Ron Smith when he was at the Perth Glory as head coach had all of the A-League coaches agree that the home side should be allowed an extended bench in the A-League so that they could involve younger players in the experience of playing in the first team. It also gave them the option if they were winning a game easily, to blood a youngster; Whereas otherwise a coach will invariably opt for a safe option of experienced players. Of course despite all agreeing to this move the FFA never implemented it.

Ask any player playing at the highest level and 99% will tell you that they were plucked from a younger age group to play at a higher level at some point in their career. To take that opportunity away is foolhardy.

Where is the incentive for a talented 17 year old who has not been placed in the 20 man first team squad to perform week in week out if a first team spot is unattainable, simply because he was not put on a list submitted at the start of the season?

Most of the people running clubs and coaching clubs, are quick to reminisce about the young players they produced at their club. We would therefore ask them to consider whether they are happy to stop that ability to promote a talented young player?

These rules are not going to be for the good of the game and history will tell you they are not about youth development. So why would anyone sign off on them? Or more importantly why would anyone with any knowledge of the game suggest them, and then plan on implementing them?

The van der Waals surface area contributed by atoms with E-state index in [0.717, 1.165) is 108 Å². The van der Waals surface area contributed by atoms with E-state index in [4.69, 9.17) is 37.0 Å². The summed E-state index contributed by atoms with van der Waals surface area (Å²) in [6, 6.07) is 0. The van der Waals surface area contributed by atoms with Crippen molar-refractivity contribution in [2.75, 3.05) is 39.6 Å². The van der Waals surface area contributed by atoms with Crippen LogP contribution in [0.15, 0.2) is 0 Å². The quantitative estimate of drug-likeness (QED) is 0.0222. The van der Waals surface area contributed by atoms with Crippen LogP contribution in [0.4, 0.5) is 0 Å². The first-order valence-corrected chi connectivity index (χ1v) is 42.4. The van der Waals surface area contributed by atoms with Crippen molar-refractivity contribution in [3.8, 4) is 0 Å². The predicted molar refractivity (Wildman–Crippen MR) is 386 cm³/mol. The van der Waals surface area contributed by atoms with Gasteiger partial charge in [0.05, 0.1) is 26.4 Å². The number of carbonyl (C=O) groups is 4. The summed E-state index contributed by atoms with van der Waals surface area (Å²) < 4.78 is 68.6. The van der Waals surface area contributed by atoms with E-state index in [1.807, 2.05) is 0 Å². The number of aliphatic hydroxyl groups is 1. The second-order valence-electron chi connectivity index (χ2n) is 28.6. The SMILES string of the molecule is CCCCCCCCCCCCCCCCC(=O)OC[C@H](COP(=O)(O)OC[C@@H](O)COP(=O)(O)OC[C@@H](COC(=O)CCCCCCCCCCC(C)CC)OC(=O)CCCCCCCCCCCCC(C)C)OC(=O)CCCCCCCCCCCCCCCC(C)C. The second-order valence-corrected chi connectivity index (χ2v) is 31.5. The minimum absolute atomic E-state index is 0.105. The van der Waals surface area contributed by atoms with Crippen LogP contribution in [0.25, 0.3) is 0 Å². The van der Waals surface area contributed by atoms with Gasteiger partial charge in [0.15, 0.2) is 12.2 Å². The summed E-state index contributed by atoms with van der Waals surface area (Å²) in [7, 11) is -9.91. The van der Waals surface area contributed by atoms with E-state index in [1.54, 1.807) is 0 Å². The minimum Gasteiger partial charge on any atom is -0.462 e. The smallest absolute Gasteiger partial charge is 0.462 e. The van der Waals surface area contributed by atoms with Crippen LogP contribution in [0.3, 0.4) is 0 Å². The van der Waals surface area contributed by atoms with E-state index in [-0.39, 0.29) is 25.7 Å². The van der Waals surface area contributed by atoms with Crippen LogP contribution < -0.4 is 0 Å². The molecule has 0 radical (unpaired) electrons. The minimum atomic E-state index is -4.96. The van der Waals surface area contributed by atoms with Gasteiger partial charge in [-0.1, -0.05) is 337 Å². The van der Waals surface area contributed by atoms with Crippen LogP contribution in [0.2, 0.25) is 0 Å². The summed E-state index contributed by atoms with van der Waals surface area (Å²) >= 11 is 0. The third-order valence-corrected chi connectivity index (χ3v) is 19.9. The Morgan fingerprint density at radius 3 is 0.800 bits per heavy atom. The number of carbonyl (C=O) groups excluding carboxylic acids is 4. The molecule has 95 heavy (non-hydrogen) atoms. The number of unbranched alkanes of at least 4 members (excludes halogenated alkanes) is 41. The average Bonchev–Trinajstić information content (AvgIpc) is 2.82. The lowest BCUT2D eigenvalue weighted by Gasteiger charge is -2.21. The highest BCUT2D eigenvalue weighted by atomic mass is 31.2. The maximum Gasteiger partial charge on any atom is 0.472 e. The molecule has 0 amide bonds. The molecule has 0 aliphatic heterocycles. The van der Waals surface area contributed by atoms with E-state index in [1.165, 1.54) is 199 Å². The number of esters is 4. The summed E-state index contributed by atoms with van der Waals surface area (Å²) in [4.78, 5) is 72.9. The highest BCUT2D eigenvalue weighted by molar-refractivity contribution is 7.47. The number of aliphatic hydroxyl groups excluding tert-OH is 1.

This rule should never be allowed to stay if the NPL is to have any chance of being a success. Why would any teenager who thinks he is talented sign with an NPL club knowing that their progress is likely to be restricted for a year?

 

(Please can we get rid of the word “Roster” from football? It has never been a football term and has migrated in Australia either from America or AFL. Can we stop using this term please?)

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2 Comments Add your own

  • 1. All White  |  November 29, 2013 at 12:04 pm

    Have to agree in terms of “Roster” get rid of that word!

    A squad of 20? most State league clubs have a squad of 16-18 and then pull players up, this is another example of how out of touch Football West and the FFA are. Liam Twigger is the Chairman and supposed to be a football person, how can all of this be happening on his watch? Is he there for his ego or the game?

    You have to ask why would a kid of 16 or 17 play for an NPL club if not listed on the “roster” at the start of the season and pay $800 to do so. If the chance came to go overseas you would leap at it!

    Reply
  • 2. Stephen  |  November 30, 2013 at 12:07 pm

    When will everyone realise that this whole NPL has absolutely nothing to do with development or improving the game, it is all about politics.

    It is a politicial move by the FFA to appease the AFC, and the board and CEO at Footballwest are playing politics to stay in with the FFA.

    The whole NPL was rushed because the AFC gave the FFA a deadline and they faced being suspended by the AFC or lose Champions League places. What these idiots didn’t realise is that there are rules in place from FIFA that they must adhere to and word is the AFC and FIFA have had so many complaints from clubs the FFA are now being watched very closely. Maybe you can shed some light on that?

    It is a complete cock -up and hopefully the game’s historians will record those who spoke out against it, and those who pushed it through and the club presidents who willingly went along with it, as the impact will be bigger than people realise.

    I feel sorry for the young kids, this is never going to help them progress, and never was it genuinely meant to. If anything it will push their development back a few years.

    Reply